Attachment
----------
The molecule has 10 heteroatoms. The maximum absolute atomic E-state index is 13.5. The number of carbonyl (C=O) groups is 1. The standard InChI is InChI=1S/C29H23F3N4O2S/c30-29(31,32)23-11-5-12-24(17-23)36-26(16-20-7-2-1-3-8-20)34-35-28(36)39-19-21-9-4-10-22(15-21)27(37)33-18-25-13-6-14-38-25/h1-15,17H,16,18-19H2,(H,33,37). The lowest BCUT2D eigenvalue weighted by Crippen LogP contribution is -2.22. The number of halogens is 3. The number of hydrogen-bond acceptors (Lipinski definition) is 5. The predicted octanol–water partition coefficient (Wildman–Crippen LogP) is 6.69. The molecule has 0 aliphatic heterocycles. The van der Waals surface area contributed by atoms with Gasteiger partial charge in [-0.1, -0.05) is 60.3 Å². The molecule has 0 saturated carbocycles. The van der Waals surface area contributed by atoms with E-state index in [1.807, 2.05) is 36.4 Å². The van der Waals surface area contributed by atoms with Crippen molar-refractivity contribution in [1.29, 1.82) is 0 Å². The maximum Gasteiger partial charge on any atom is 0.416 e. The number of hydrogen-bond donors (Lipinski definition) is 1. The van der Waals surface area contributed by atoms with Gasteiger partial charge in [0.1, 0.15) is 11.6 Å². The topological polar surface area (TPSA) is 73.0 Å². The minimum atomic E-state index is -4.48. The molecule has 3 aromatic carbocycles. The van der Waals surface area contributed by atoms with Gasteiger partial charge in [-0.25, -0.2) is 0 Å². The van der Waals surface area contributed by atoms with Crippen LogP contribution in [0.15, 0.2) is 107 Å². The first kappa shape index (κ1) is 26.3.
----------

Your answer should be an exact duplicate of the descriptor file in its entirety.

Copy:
The molecule has 10 heteroatoms. The maximum absolute atomic E-state index is 13.5. The number of carbonyl (C=O) groups is 1. The standard InChI is InChI=1S/C29H23F3N4O2S/c30-29(31,32)23-11-5-12-24(17-23)36-26(16-20-7-2-1-3-8-20)34-35-28(36)39-19-21-9-4-10-22(15-21)27(37)33-18-25-13-6-14-38-25/h1-15,17H,16,18-19H2,(H,33,37). The lowest BCUT2D eigenvalue weighted by Crippen LogP contribution is -2.22. The number of halogens is 3. The number of hydrogen-bond acceptors (Lipinski definition) is 5. The predicted octanol–water partition coefficient (Wildman–Crippen LogP) is 6.69. The molecule has 0 aliphatic heterocycles. The van der Waals surface area contributed by atoms with Gasteiger partial charge in [-0.1, -0.05) is 60.3 Å². The molecule has 0 saturated carbocycles. The van der Waals surface area contributed by atoms with E-state index in [1.807, 2.05) is 36.4 Å². The van der Waals surface area contributed by atoms with Crippen molar-refractivity contribution in [1.29, 1.82) is 0 Å². The maximum Gasteiger partial charge on any atom is 0.416 e. The number of hydrogen-bond donors (Lipinski definition) is 1. The van der Waals surface area contributed by atoms with Gasteiger partial charge in [0.1, 0.15) is 11.6 Å². The topological polar surface area (TPSA) is 73.0 Å². The minimum atomic E-state index is -4.48. The molecule has 3 aromatic carbocycles. The van der Waals surface area contributed by atoms with Gasteiger partial charge in [-0.25, -0.2) is 0 Å². The van der Waals surface area contributed by atoms with Crippen LogP contribution in [0.15, 0.2) is 107 Å². The first kappa shape index (κ1) is 26.3.